As your cutting board gets filled with slices scrape them into the colander in the sink. Once you’ve got all the peppers you want cut up and in the colander, cover it with the lid that goes with the bowl or pot you’re using, or even just a dinner plate. Using both hands, hold the entire ensemble together at the rim and shake vigorously up and down three or four times. This throttling dislodges most of the seeds from the slices, which then fall out of the colander and into the pot. Check the progress frequently to avoid breaking your slices into pieces.
Once you’ve removed the seeds to your satisfaction, add a little water to the bowl and swish the seeds around before pouring them into a compost bucket. This methods keeps you from having to touch the hot pepper juice on either your slices or the seeds!
Now that your slices are ready for pickling, mix the brine ingredients from the recipe below in a pot that will hold all the jalapeno slices. If you are making a quart or less, a medium saucepan works beautifully. If you cut up all the peppers you had and aren’t sure how many jars they will fill, you will need to determine how many cups you have and make the appropriate amount of brine to cover. A pint is 2 cups and a quart is 4 cups, but keep in mind that the slices will shrink down a bit after being heated in the brine.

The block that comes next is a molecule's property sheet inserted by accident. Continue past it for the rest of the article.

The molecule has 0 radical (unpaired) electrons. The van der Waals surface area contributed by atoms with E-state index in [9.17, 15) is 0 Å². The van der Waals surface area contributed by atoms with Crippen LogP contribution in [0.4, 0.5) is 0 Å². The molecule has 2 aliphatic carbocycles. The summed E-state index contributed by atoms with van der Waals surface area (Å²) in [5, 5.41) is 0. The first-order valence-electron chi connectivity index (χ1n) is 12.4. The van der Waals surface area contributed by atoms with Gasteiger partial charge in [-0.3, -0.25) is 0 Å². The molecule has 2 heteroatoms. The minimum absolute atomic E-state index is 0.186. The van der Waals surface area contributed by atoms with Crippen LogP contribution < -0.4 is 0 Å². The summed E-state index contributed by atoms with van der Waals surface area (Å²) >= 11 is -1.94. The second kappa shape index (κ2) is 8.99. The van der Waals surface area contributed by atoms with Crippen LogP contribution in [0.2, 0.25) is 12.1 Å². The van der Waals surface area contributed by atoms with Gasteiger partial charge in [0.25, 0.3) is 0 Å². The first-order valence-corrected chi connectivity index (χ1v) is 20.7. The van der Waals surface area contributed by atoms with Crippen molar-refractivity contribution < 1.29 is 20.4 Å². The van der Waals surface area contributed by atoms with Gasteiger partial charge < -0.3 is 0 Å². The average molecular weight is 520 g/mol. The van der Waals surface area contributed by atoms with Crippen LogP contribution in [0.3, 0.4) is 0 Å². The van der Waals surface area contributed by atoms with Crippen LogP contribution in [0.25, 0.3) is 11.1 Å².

For One Pint………..……..For One Quart
¾ c. white vinegar………………1 ½ c
¾ c. water……………………..…..1 ½ c.
4 Tbs. granulated sugar……….½ c.
1 Tbs. Kosher salt……………….2 Tbs.
2 toes garlic, crushed……..…..4 toes
½ tsp. oregano, dry…..……….1 tsp.
15 lg. jalapenos…………………..30
Bring the brine to a full boil. Quickly add all of the jalapeno slices and stir or turn them so all are coated with brine. Immediately remove the pot from the heat and cover with a lid. Every three or four minutes, stir the peppers around. When all of the slices change from bright green to olive green, pack them into jars and cover with as much brine as will fit. Screw on the lid and let cool. Store in the refrigerator. Slices are ready to eat right away, but the flavor is better after a few days. I routinely keep my jalapeno slices in the refrigerator until the following gardening season without any problems at all. But to be on the safe side, the recommended storage time is about three months.
I hope you enjoy this super simple recipe for homemade jalapeno slices. Please let me know if you try this recipe out and like it! Until then, happy cooking!
Show Me Oz | Living and loving life in the Ozarks!
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© Jill Henderson
Learn how to grow and use the world’s oldest, safest, and most medicinal herbs with this easy step-by-step guide! From starting seeds to preparing home remedies, The Healing Power of Kitchen Herbs is a treasured resource that you will turn to time and time again.
Jill Henderson is an artist, author, and the editor of Show Me Oz Her books, The Healing Power of Kitchen Herbs, The Garden Seed Saving Guide and A Journey of Seasons and Illuminati Agenda 21 can be found in the Show Me Oz Bookstore. Jill is a featured columnist for Acres USA and a contributing author to Llewellyn’s Herbal Almanac and her work has appeared in The Permaculture Activist and The Essential Herbal.